Monday, December 10, 2012

On Fabric Temptation...

It all began with a morning visit to Kashi. Yes, that Kashi... of Metro Textiles.

I guided a garment district "Speakeasy" tour back in September, and vowed that no fabric shopping money would leave my pocket that day.   I was not there as a shopper, but a guide, I kept telling myself.  I had to be an effective one, too, curbing my raging fabric lust long enough to effectively show, assist, explain, and discover along with the participants I was leading through the offerings of the amazing stores we visited that day.  After all, I'm an adult. A grownup, in fact. Yes, with a solid and manageable quality stash, limited "free" time, and... and... I just have to be practical.

I tried to focus in on my job.  Really tried.  But...This fabric winked at me from the corner.  It did.

A cotton stretch knit - waves of deep eggplant purple, a sedate varsity purple, and a mellow frosted baby purple (like equivalent of baby blue, but purple, ya know)? Very soft, kinda stretchy (one way), sheer-ish in the right light, and wonderfully drapey. Fiber content tested at home with burn/smell/melt test.

I didn't buy it, although I did gently brush it flirtatiously a few times as I walked past.  It was available in two colorways.  Both of them exciting.  But one of them (pictured above) was just swirling with possibilities. It kept whispering to me.  I felt a bit dizzy.  Maybe even a bit weak.  I tried to think about other things, help people find what they were looking for, and even tried to help them find what they didn't know they were looking for, consult on how this or that fabric would look as a dress, a top, a pair of pants... But... It kept calling my name. I was blushing. My palms were sweating.  I fanned myself. What had come over me?

I tried to shake it off, and forget all about it, as we went on to other stores, saw piles and stacks and bolts and piles and PILES of other options, but the memory of that encounter just wouldn't leave me. Unable to forget the magic of that moment, I ventured back to Metro a few days later to sweep up some of that delightful yardage, hugged it tightly, and brought it back to my workspace.  What would it be?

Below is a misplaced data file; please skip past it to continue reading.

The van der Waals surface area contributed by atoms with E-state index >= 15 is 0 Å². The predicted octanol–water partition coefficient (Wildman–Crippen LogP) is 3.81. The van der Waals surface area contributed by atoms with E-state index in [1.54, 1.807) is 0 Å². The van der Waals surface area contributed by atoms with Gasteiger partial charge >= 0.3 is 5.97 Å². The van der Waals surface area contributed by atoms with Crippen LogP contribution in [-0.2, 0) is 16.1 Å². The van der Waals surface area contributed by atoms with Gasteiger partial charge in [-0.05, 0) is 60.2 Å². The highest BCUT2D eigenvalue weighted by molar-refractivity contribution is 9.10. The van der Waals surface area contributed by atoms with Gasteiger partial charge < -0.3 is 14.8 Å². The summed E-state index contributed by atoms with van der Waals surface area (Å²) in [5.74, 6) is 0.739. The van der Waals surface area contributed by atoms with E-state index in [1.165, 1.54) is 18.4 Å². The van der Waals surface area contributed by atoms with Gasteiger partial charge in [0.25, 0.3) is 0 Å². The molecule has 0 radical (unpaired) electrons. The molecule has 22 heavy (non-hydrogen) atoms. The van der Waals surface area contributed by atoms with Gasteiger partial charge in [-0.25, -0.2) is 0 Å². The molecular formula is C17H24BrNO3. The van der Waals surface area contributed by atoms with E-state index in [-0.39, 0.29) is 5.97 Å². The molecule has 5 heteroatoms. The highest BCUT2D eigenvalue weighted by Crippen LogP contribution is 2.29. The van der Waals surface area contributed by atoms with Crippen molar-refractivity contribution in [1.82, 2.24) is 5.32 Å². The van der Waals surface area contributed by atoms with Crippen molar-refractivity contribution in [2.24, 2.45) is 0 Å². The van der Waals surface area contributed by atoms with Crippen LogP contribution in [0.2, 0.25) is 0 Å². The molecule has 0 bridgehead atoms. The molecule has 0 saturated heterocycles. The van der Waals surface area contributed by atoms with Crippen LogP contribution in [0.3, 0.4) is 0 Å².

I knew it needed to be a shirt.  It had told me so. A deliberately eccentric one, with raglan sleeves.  Maybe a pocket? Comfortable and cozy for winter. I wanted an asymmetrical twist or turn somehow at the neckline, and... well, maybe a pocket.  "Let's keep it roomy," I thought.

My inspiration:

Aiming for something similar to view B (the blue one), I drastically changed/recreated the pattern to accommodate my body, a stretch knit, and my other fit and style preferences.  My daughter, age 11, called this pattern "boring". During the redesign process, the shirt, on its way to "becoming", passed through a few weird phases.  I'll call them (1) Tween Pajama Top, (2) Post-Menopausal -hide and seek (still at least 15 years or so away, I think), and finally, (3) Dr. Seuss meets "Where's Waldo". Those impractical peekaboo slits changed form, ultimately disappearing entirely, and the shape of the shirt oh-so gradually morphed as I worked the silhouette and design idea from what was once a sort of vague, blurry vision, to the happy, totally "me" shirt it is now.
Yes, I inserted an invisible center back short zipper in a stretch knit (after stabilizing), so I could create a close neckline that wouldn't stretch out.

I gently elasticized the sleeve hems and hem of shirt, to get a gentle "blousing" to happen.

No stripe matching.  Deliberately.  Makes the fabric dance.
The tucked fabric "cascade" from the neckline to hem has no seams.

And then I put it on, for about the 10th time (and even that might be an exaggeration - as in TOO FEW times) at the end of the design process, looked in the mirror, and involuntarily whispered aloud, "I love you it." True story.  And I mean that.


  1. And love is just what it's all about, isn't it? ;) Elle

  2. Such pure emotions! I so understand!


  3. LMBO! I've walked in your shoes. Praying that I can refrain from buying more fabric in 2013.

    1. I say forget that plan... I have to buy what I love. That's it. I'm in. Uncle...

  4. A large portion of my fabric splurges begin and end with Kashi. LOL

    1. See, Clio! I'm not crazy. I told you you had just commented... see?

  5. Buy fabric may be an addiction but think about all of the money you save on expensive clothing!

    1. Assuming that would be the alternative AND you actually sew the fabric you've got... yes...

  6. understood....and you describe it so well!


I welcome and encourage your comments. Please note that I do reserve the right to delete any comment I deem inappropriate for any reason whatsoever without consent.